Ultima Thule

In ancient times the northernmost region of the habitable world - hence, any distant, unknown or mysterious land.

Monday, February 06, 2006

Did 3000 people die because of fear of the label "domestic spying"?

By Aussiegirl

As the Senate prepares to hold hearings on "domestic spying", here is a thoughtful article from today's New York Post telling us why such spying is vitally important to our survival. The author is Debra Burlingame, a former attorney, and the sister of Charles F. "Chic" Burlingame, pilot of American Airlines Flight 77, which was crashed into the Pentagon on 9/11.

New York Post Online Edition: postopinion

A 2004 NBC report graphically illustrated what not having this program cost us 41/2 years ago. In 1999, the NSA began monitoring a known al Qaeda "switchboard" in Yemen that relayed calls from Osama bin Laden to operatives all over world. The surveillance picked up the phone number of a "Khalid" in the United States — but the NSA didn't intercept those calls, fearing it would be accused of "domestic spying."

After 9/11, investigators learned that "Khalid" was Khalid al-Mihdhar, then living in San Diego under his own name — one of the hijackers who flew American Airlines Flight 77 into the Pentagon. He made more than a dozen calls to the Yemen house, where his brother-in-law lived.

NBC news called this "one of the missed clues that could have saved 3,000 lives."

[...]In a world where terrorists are trying to use chemical, biological and radiological weapons against us — weapons capable of destroying large areas of cities or infecting massive numbers of people with a deadly virus — shouldn't Congress be more concerned about protecting a program that can stop them, not fighting over who gets to control it?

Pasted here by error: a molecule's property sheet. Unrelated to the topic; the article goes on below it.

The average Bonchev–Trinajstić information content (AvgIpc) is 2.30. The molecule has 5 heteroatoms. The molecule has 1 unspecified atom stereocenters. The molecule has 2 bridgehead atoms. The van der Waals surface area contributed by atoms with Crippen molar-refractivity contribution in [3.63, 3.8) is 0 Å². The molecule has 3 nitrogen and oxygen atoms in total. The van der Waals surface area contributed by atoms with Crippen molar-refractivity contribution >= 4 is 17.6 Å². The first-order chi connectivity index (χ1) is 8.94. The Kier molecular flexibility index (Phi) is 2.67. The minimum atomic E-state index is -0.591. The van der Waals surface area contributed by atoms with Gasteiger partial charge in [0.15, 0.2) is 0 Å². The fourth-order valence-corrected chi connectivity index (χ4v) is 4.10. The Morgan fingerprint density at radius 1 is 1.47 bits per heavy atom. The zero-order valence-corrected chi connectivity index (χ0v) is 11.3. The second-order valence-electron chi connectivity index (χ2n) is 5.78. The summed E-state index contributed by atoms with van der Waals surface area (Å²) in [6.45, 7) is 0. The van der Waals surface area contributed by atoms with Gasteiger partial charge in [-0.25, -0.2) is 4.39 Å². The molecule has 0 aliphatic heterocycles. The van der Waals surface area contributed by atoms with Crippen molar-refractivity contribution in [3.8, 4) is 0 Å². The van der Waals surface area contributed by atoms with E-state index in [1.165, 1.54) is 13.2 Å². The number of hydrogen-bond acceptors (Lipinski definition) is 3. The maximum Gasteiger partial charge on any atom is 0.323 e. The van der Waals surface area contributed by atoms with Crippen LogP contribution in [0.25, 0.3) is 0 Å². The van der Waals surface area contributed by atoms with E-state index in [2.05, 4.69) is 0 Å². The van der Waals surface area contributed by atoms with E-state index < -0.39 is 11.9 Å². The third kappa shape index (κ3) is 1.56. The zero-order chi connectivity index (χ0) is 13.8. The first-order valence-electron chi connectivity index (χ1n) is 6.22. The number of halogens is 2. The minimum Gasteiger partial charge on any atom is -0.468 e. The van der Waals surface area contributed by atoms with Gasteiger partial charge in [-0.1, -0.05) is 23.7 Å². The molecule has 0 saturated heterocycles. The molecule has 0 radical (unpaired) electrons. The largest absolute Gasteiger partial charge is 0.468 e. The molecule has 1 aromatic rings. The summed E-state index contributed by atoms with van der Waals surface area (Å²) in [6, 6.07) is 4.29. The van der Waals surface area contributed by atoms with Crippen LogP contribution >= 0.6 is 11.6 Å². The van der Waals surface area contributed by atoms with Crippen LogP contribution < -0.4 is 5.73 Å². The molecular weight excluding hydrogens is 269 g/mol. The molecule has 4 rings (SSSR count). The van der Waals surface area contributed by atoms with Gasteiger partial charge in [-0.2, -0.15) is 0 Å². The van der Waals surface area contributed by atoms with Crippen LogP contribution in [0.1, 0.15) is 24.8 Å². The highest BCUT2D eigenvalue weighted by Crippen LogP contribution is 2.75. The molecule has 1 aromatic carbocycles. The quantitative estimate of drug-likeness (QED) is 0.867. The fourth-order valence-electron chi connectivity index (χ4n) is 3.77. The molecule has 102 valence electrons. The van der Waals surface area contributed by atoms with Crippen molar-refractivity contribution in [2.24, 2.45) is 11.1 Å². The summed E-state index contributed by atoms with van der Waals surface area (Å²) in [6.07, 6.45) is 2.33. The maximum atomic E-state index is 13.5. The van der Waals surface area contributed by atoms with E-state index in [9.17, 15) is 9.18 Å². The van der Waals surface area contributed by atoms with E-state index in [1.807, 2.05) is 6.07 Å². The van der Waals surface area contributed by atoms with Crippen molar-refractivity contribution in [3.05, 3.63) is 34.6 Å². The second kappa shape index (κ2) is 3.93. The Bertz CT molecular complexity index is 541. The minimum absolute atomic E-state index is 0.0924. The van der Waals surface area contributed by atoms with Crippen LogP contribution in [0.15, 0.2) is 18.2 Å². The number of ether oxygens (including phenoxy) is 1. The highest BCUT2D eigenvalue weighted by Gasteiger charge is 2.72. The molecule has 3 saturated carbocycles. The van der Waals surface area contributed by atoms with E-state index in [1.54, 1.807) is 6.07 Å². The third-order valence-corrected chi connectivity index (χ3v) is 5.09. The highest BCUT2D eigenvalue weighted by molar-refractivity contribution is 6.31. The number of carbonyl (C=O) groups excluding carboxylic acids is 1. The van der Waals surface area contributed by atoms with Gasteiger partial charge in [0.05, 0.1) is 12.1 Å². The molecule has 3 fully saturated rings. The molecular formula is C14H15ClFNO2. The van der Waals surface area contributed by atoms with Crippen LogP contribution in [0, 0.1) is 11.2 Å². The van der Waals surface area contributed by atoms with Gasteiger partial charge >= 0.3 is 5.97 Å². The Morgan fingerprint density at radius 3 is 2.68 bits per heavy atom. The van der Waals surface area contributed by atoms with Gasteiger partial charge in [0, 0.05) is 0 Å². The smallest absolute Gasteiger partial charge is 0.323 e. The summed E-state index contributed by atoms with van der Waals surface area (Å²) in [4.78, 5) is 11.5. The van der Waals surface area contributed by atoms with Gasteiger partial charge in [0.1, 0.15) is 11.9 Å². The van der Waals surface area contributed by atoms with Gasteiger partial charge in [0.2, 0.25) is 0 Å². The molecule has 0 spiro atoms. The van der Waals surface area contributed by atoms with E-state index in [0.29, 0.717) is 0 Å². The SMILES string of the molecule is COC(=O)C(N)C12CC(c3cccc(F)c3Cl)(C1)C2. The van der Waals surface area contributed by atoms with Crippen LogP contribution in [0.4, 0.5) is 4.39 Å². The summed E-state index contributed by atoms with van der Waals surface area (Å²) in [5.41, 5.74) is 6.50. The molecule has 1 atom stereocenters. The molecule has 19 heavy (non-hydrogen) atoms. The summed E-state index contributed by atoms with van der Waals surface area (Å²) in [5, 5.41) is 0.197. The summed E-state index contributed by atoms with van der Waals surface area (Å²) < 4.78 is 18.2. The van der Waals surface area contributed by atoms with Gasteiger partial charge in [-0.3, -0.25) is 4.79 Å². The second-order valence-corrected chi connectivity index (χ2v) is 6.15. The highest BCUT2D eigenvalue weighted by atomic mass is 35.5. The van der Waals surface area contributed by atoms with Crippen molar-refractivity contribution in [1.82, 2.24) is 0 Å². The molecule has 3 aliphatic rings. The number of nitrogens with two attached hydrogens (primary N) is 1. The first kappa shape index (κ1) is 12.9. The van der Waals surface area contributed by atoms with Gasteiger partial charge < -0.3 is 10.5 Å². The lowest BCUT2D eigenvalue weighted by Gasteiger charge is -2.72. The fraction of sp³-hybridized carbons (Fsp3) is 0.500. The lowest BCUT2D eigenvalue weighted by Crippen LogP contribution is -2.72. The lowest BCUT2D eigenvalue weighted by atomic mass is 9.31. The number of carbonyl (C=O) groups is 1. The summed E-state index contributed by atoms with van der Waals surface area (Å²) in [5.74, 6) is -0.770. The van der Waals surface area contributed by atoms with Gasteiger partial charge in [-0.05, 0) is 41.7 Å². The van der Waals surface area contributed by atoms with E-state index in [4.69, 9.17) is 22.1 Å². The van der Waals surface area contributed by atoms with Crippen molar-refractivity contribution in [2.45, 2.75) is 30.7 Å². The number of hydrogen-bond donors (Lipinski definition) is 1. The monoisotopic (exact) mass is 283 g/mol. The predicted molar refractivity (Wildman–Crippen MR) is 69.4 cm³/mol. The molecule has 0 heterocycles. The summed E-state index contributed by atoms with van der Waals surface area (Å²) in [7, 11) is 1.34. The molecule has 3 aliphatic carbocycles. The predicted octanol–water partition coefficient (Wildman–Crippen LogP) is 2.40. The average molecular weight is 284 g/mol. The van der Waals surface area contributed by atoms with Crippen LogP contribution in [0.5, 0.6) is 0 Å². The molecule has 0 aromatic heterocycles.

Some in Congress argue that the 1978 Foreign Intelligence Surveillance Act (FISA) is the sole operating authority for any secret eavesdropping. But under FISA, enacted back in the days of 8-track tapes and rotary phones, the procedure for getting a warrant isn't fast enough to catch terrorists using multiple throwaway cellphones and DSL Web connections. Even FISA's 72-hour "emergency bypass" requires a written opinion by NSA lawyers and certification from the attorney general before the intercept can be initiated.

Gen. Hayden and those familiar with the FISA process contend that it is simply too slow for the "hot pursuit" of terrorist communications


At 10:56 AM, Anonymous Anonymous said...

Our lack of control over our secrets has led to many of our intelligence operations being compromised. And the media too often acts as if it's working for the enemy in its relentless quest to uncover our operations in order to boost their sales.

This book "A Man Called Intrepid" is a must read to show how important it was during WWII to develop intelligence networks and keep confidences, a lesson we haven't learned.



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